Is Gatorade the latest victim snared in line extension trap?

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I was afraid of something like this.

When PepsiCo announced it was buying Quaker Oats Co., I worried that the soft-drinks and snack-food company could screw up Gatorade just like Quaker had screwed up Snapple.

My concern was that PepsiCo would try to make Gatorade a mainstream brand by moving away from its almost mystical underpinnings.

"How will Pepsi bottlers handle Gatorade? By pushing it into every vending machine where Pepsi is sold-in malls, offices, schools, everywhere. Pretty soon Gatorade might become just another beverage, not a sports drink with a special mystique. Quaker lost the quirkiness of Snapple, and now PepsiCo could easily lose the mystique of Gatorade because the pressure is on to grow the brand to justify the $14 billion price tag for Quaker," I opined.

So far PepsiCo hasn't done any of that, probably because they don't own Quaker yet. But PepsiCo better take control fast because Quaker (with or without PepsiCo acquiescence) is doing something even worse. It's gearing up to expand distribution of a Gatorade energy bar and Gatorade bottled water. In other words, Quaker has fallen into the dreaded line extension trap, enunciated by Al Ries and Jack Trout 20 years ago in their classic book, "Positioning: The Battle for Your Mind" (McGraw-Hill). Al and Jack have just published an oversize anniversary edition, with comments and illustrations in the margins bringing their brand stories up to date. The original book, never out of print, has sold 500,000 copies.

When I told Al about Quaker's faux pas, he said the company should have extended the category, not the brand. Al wasn't so worried about demystifying Gatorade. Tequila started out as a niche category but is now the fastest-growing liquor segment (up 17% last year), he told me. And energy drinks such as Red Bull are going from niche to mainstream using the same quirky advertising.

So in Al's opinion what Gatorade should do is "keep their focus and expand the category." Besides, he said, the energy bar and bottled water Gatorades are "way too late for me-too products."

These moves lead me to believe that PepsiCo is already influencing Gatorade marketing because it is classic PepsiCo strategy. Instead of going head-to-head with Diet Coke, it tried to outflank Diet Coke with Pepsi One, and PepsiCo struggled with other line extensions such as Pepsi AM (extra caffeine), Wild Cherry Pepsi, Pepsi Kona (coffee-flavored), Pepsi Light, Pepsi XL, Pepsi Max and Crystal Pepsi.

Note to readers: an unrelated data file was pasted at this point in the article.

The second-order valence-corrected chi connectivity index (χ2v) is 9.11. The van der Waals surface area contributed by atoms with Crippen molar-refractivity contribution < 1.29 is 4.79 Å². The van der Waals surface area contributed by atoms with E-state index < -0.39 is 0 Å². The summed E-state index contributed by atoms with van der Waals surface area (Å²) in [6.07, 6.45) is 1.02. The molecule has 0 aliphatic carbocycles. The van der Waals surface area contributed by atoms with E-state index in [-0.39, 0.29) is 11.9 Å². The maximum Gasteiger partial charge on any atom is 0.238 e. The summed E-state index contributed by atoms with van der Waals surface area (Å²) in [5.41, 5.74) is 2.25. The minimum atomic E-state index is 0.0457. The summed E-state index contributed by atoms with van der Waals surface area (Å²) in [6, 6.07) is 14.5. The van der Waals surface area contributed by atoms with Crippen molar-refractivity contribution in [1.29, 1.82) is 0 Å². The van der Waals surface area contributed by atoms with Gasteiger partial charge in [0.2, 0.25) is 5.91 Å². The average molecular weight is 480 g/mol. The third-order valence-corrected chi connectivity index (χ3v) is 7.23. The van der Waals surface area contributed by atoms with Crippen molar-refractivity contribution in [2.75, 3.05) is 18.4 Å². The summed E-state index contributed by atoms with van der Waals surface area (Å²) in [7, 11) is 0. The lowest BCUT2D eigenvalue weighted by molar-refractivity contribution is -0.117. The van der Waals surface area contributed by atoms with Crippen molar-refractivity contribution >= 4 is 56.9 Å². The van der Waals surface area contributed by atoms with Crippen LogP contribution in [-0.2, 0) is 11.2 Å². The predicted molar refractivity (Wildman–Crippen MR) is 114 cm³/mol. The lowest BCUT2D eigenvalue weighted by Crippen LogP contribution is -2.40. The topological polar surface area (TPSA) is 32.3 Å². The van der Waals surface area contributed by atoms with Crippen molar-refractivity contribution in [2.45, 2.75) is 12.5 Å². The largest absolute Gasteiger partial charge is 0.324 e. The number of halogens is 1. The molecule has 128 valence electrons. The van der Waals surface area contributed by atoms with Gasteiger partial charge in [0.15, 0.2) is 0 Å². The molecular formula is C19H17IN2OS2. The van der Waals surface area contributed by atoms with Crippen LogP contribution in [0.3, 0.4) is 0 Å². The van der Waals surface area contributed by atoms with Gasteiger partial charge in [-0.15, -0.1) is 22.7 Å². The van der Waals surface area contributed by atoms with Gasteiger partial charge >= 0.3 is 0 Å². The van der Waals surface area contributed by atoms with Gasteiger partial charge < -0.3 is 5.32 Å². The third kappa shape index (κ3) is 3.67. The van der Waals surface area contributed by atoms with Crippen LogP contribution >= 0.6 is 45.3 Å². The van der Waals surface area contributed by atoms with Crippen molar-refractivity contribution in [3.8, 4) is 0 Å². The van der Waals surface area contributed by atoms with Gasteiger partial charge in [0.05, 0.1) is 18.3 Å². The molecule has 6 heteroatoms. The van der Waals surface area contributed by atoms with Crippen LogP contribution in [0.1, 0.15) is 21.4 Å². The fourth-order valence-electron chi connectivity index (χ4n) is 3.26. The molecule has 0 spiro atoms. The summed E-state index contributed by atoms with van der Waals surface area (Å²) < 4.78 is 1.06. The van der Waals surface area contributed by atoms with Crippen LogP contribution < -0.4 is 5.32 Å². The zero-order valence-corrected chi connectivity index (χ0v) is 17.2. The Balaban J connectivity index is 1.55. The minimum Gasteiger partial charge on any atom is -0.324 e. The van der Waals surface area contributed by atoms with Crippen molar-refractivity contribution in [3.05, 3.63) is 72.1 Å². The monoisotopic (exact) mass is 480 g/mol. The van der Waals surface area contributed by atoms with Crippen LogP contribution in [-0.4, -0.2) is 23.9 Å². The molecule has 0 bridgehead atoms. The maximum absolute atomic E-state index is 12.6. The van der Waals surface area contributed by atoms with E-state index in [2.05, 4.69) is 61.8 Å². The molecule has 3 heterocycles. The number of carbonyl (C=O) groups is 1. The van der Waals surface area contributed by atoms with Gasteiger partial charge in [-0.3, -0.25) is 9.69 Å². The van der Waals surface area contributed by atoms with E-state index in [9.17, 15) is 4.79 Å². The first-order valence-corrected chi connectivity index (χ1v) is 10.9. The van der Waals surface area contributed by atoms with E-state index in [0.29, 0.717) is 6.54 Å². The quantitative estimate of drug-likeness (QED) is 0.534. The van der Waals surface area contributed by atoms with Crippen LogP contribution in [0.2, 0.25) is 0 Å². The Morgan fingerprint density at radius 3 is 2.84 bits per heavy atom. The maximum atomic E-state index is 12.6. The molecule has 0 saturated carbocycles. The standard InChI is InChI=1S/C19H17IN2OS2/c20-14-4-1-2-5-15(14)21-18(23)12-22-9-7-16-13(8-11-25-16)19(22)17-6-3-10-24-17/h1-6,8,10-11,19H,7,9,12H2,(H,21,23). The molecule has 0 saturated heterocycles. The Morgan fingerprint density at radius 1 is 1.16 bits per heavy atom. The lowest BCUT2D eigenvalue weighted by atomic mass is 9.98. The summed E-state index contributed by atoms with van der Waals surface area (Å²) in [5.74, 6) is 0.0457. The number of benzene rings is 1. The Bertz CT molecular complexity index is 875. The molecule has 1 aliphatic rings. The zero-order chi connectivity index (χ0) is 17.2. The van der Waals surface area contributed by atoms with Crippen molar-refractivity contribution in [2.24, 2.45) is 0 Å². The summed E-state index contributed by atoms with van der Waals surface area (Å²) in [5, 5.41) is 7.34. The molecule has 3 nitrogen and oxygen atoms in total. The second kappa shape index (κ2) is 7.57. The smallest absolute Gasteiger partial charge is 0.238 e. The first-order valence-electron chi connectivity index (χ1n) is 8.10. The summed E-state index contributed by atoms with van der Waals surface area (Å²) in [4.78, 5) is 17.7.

"Crystal Pepsi is a good example of the difference between short-term stimulation and long-term depression," Al told me. "In the first month, Crystal Pepsi had 5% of the soft-drink market, an enormous share, much larger than Gatorade. A year later Crystal Pepsi was dead, taken off the market."

"In the short term, line extensions can stimulate sales," Al says. "Wow, a Gatorade bar. Wonder what that would taste like?"

"But in the long term, line extensions usually depress sales. What's a Gatorade? Is it a drink, water, a bar or what?"

The Gatorade Energy Bar, as it's called, might actually be a fiendishly clever way for Quaker to get consumers to drink more Gatorade. "What burns inside you?" is the slogan, and it might be the peanut butter or oatmeal-raisin varieties that require prodigious amounts of liquid to put

out the fire.

The bottled-water product, in regional distribution, is called "Propel Fitness Water from the makers of Gatorade." Yet according to Al, using two brand names is the worst of all possible worlds.

You drink Propel when you don't want the jock image and calories that Gatorade brings to the training table. It comes in different flavors and is fortified with six vitamins.

PepsiCo expects to take over Quaker late in the second quarter, and its first order of business should be to avoid the diversionary tactics that would embolden competitors to take a run at its new prize brand.

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